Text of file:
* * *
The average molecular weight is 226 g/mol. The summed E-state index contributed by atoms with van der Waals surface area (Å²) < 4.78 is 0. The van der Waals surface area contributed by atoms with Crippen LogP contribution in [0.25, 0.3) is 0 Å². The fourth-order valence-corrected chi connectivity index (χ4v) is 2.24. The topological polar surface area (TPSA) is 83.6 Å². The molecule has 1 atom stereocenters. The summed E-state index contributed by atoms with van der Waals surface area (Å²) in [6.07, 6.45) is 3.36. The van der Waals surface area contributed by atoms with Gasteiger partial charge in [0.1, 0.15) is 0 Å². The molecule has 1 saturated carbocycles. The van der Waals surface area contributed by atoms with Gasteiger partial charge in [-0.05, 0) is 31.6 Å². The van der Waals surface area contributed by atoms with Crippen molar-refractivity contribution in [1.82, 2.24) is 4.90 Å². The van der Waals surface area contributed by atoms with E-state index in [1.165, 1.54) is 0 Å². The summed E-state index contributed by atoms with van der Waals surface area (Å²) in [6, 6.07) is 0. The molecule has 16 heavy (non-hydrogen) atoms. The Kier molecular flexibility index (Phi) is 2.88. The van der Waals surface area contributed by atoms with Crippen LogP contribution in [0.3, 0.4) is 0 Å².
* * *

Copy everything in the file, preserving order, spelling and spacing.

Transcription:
The average molecular weight is 226 g/mol. The summed E-state index contributed by atoms with van der Waals surface area (Å²) < 4.78 is 0. The van der Waals surface area contributed by atoms with Crippen LogP contribution in [0.25, 0.3) is 0 Å². The fourth-order valence-corrected chi connectivity index (χ4v) is 2.24. The topological polar surface area (TPSA) is 83.6 Å². The molecule has 1 atom stereocenters. The summed E-state index contributed by atoms with van der Waals surface area (Å²) in [6.07, 6.45) is 3.36. The van der Waals surface area contributed by atoms with Gasteiger partial charge in [0.1, 0.15) is 0 Å². The molecule has 1 saturated carbocycles. The van der Waals surface area contributed by atoms with Gasteiger partial charge in [-0.05, 0) is 31.6 Å². The van der Waals surface area contributed by atoms with Crippen molar-refractivity contribution in [1.82, 2.24) is 4.90 Å². The van der Waals surface area contributed by atoms with E-state index in [1.165, 1.54) is 0 Å². The summed E-state index contributed by atoms with van der Waals surface area (Å²) in [6, 6.07) is 0. The molecule has 16 heavy (non-hydrogen) atoms. The Kier molecular flexibility index (Phi) is 2.88. The van der Waals surface area contributed by atoms with Crippen LogP contribution in [0.3, 0.4) is 0 Å².